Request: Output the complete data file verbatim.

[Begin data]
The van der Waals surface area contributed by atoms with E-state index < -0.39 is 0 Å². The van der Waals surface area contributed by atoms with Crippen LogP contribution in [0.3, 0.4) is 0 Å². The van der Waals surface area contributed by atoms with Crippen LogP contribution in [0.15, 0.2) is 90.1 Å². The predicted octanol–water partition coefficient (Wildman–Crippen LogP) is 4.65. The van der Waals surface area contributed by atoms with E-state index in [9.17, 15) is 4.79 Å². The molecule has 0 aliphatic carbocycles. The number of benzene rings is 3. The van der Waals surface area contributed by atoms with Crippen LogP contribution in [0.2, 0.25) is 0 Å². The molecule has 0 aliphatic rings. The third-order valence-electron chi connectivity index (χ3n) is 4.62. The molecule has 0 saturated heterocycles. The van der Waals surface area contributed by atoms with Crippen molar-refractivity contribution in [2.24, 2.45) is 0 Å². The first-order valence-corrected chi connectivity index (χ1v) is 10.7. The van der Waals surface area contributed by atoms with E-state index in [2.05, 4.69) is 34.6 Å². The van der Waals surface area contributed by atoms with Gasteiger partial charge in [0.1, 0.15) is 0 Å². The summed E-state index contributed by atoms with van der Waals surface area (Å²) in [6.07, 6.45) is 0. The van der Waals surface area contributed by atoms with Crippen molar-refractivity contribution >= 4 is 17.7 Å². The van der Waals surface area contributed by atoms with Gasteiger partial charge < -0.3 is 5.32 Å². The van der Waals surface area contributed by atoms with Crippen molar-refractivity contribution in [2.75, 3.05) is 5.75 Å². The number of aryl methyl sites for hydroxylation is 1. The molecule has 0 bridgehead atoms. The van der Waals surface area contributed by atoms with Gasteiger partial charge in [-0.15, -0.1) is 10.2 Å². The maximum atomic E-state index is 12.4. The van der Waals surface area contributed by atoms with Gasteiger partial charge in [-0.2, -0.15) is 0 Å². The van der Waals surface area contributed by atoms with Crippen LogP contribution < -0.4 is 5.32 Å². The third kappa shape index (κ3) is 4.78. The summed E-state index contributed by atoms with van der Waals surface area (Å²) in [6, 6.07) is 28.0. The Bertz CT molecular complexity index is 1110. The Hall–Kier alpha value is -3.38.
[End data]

The van der Waals surface area contributed by atoms with E-state index < -0.39 is 0 Å². The van der Waals surface area contributed by atoms with Crippen LogP contribution in [0.3, 0.4) is 0 Å². The van der Waals surface area contributed by atoms with Crippen LogP contribution in [0.15, 0.2) is 90.1 Å². The predicted octanol–water partition coefficient (Wildman–Crippen LogP) is 4.65. The van der Waals surface area contributed by atoms with E-state index in [9.17, 15) is 4.79 Å². The molecule has 0 aliphatic carbocycles. The number of benzene rings is 3. The van der Waals surface area contributed by atoms with Crippen LogP contribution in [0.2, 0.25) is 0 Å². The molecule has 0 aliphatic rings. The third-order valence-electron chi connectivity index (χ3n) is 4.62. The molecule has 0 saturated heterocycles. The van der Waals surface area contributed by atoms with Crippen molar-refractivity contribution in [2.24, 2.45) is 0 Å². The first-order valence-corrected chi connectivity index (χ1v) is 10.7. The van der Waals surface area contributed by atoms with E-state index in [2.05, 4.69) is 34.6 Å². The van der Waals surface area contributed by atoms with Gasteiger partial charge in [0.1, 0.15) is 0 Å². The summed E-state index contributed by atoms with van der Waals surface area (Å²) in [6.07, 6.45) is 0. The van der Waals surface area contributed by atoms with Crippen molar-refractivity contribution >= 4 is 17.7 Å². The van der Waals surface area contributed by atoms with Gasteiger partial charge < -0.3 is 5.32 Å². The van der Waals surface area contributed by atoms with Crippen molar-refractivity contribution in [2.75, 3.05) is 5.75 Å². The number of aryl methyl sites for hydroxylation is 1. The molecule has 0 bridgehead atoms. The van der Waals surface area contributed by atoms with Gasteiger partial charge in [-0.15, -0.1) is 10.2 Å². The maximum atomic E-state index is 12.4. The van der Waals surface area contributed by atoms with Gasteiger partial charge in [-0.2, -0.15) is 0 Å². The van der Waals surface area contributed by atoms with Crippen LogP contribution < -0.4 is 5.32 Å². The third kappa shape index (κ3) is 4.78. The summed E-state index contributed by atoms with van der Waals surface area (Å²) in [6, 6.07) is 28.0. The Bertz CT molecular complexity index is 1110. The Hall–Kier alpha value is -3.38.